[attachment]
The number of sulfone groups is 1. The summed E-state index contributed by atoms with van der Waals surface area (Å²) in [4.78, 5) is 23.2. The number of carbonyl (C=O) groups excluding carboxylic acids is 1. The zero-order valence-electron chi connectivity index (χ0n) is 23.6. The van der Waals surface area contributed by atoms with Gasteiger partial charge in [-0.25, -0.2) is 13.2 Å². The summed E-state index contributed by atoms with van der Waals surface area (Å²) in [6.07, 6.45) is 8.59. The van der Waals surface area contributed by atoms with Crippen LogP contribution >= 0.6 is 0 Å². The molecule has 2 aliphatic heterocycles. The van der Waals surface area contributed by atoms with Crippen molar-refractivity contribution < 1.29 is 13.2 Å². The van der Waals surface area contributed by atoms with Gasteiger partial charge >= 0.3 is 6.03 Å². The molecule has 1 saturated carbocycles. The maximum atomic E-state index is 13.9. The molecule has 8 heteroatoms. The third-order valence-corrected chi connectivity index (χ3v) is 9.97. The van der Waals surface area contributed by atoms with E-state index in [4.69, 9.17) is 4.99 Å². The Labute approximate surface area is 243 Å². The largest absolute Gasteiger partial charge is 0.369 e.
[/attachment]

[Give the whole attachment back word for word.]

The number of sulfone groups is 1. The summed E-state index contributed by atoms with van der Waals surface area (Å²) in [4.78, 5) is 23.2. The number of carbonyl (C=O) groups excluding carboxylic acids is 1. The zero-order valence-electron chi connectivity index (χ0n) is 23.6. The van der Waals surface area contributed by atoms with Gasteiger partial charge in [-0.25, -0.2) is 13.2 Å². The summed E-state index contributed by atoms with van der Waals surface area (Å²) in [6.07, 6.45) is 8.59. The van der Waals surface area contributed by atoms with Crippen LogP contribution >= 0.6 is 0 Å². The molecule has 2 aliphatic heterocycles. The van der Waals surface area contributed by atoms with Crippen molar-refractivity contribution < 1.29 is 13.2 Å². The van der Waals surface area contributed by atoms with Gasteiger partial charge >= 0.3 is 6.03 Å². The molecule has 1 saturated carbocycles. The maximum atomic E-state index is 13.9. The molecule has 8 heteroatoms. The third-order valence-corrected chi connectivity index (χ3v) is 9.97. The van der Waals surface area contributed by atoms with E-state index in [4.69, 9.17) is 4.99 Å². The Labute approximate surface area is 243 Å². The largest absolute Gasteiger partial charge is 0.369 e.